Earlier in May, popular Nigerian reality show, Big Brother Naija (BBNaija) announced the opening for video submissions for the upcoming season of the show.
Mic check, mic check 🎤
Do you have what it takes to be a #BBNaija Housemate?
If you have what it takes, enter online between 20 – 30 May and we might see YOU in Biggie's House 😉Advertisement
— Big Brother Naija (@BBNaija) May 20, 2020
Being the second trial of a virtual audition (one housemate was selected via online auditions last year) the 2020 auditions are planned to span ten days, as against two days required for physical auditions.
Interested contestants are expected to submit a two-minute video stating why they should be admitted.
This round of auditions will produce a new set of housemates for Season 5 of the TV sensation that airs on cable channels across Africa for a little over 90 days.
BBNaija, the export of the popular Big Brother franchise, has a reputation for holding the attention of Nigerians for as long as it airs.
While the show lasts, viewers are allowed to support their favourite housemates by voting. In some cases, fans’ support become full-blown altercations on social media.
Housemates in a personality war try to make it through the weekly evictions and voting, to eventually bag the ₦60 million ($155,000) worth of prizes.
While this online audition proves that organisers already have plans to run the show this year despite current global events, it is not clear whether it will begin in June as it did in 2019.
Regarding sponsorship, it is also not clear which of the sponsors would return. No thanks to the pandemic, notable Season 4 headline sponsor, Bet9ja, seems not to have had a good season, though it reportedly donated ₦200 million as COVID-19 relief funds to the Nigerian federal government.
Probably, sponsors would also come from sectors not hugely hit by the pandemic.
Assuming all these uncertainties are eliminated, concerns still remain about the organisers being overwhelmed by online entry submissions exceeding what physical auditions would permit seeing as they last for only two days.
But in a way, this is good news for interested individuals.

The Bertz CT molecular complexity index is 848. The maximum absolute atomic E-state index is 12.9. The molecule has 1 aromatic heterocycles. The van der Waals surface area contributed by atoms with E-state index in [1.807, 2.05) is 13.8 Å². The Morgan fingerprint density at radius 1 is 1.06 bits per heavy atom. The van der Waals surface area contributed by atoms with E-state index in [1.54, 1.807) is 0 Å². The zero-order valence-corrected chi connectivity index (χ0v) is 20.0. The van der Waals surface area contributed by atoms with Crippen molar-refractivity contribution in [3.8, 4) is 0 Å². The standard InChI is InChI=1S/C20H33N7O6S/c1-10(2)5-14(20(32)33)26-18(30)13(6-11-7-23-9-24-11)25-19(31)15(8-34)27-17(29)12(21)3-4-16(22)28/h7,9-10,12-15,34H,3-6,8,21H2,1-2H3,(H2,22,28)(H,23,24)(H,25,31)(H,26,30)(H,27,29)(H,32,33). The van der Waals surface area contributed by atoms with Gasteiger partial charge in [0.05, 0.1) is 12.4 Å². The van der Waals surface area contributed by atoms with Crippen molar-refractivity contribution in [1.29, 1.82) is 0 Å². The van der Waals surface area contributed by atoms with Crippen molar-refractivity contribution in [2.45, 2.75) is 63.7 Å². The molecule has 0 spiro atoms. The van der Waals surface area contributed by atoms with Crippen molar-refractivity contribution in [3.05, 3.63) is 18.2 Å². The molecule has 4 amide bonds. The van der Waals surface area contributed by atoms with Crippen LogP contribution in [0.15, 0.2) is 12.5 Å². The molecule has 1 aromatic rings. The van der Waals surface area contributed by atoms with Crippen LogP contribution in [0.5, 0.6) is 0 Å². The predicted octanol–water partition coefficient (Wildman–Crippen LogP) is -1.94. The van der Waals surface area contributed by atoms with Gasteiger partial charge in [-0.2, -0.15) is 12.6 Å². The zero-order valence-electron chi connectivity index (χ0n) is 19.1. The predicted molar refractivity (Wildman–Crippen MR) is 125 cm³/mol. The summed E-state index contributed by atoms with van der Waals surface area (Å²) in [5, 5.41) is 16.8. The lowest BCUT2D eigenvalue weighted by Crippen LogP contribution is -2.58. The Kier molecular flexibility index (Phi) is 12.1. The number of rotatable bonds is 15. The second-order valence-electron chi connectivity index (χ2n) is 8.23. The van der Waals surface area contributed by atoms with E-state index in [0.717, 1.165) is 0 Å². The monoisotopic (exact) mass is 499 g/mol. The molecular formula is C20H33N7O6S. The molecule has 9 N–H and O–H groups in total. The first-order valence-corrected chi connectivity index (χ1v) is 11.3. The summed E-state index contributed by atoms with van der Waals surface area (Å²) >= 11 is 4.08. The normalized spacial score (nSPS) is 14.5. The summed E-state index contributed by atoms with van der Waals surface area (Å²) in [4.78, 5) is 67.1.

Across Nigeria in 2019, BBNaija auditions were held in eight cities. These locations witnessed thousands of youth either seen on long queues or struggling to gain access to the venue in droves. But only about 10% made it to the audition stage based on this eyewitness’ account.
In fact, there were reports of stampedes at some venues. One can only imagine how stressful and frustrating that was.
However, with the good news of having a somewhat equal playing field without the physical struggle also comes the possibility of many people not being able to make a submission before the deadline. This is for familiar reasons.
As is the case with highly contested competitions, the online channel may become congested, a situation that would cause glitches in uploading videos. This has been noticed from complaints in tweets.
For what seems disadvantageous to some aspirants, it’s also possible for some not to have the means to make a video of proper quality.
Since not everyone can afford the services of a professional video maker, many people will resort to shooting the audition video themselves.
To make high-quality videos on Instagram, TikTok, or YouTube, for instance, a phone with a good camera, a tripod, proper lighting, good background, and editing tools are necessary. Without the expertise and tools, the resulting video might be unappealing.
And this could be one criterion for turning down entries.
Another concern is knowing what part of the potential contestant judges want to see. This aspect is largely left to chance, according to a former housemate, Khafi Kareem, Season 4 participant.
This is because the show is theme-based — from Double Wahala in 2018 to Pepper Dem in 2019.
A typical BBNaija audition probably takes two to three stages before a decision is made. It is therefore unconfirmed if another stage of auditions will be required for those who make it through the two-minute video round.
Remote casting and virtual auditions are not new to the talent hunt industry.
Auditions for top US singing competition, NBC’s The Voice, have been virtual for a number of years especially for contestants who can’t make it to the selected cities.
As it appears, along with some million-dollar industries badly hit by the current global situation — aviation and hospitality — entertainment is apparently dragged along. Regardless, companies have been making efforts to survive.
Fingers are crossed as the months speed by. It remains to be seen how this popular TV show will put behind the happenings in 2020 and still succeed in getting fans glued to their TVs for another three months.
Perhaps it will give the relief needed after the blow this pandemic has dealt Nigeria, and Africa as a whole.
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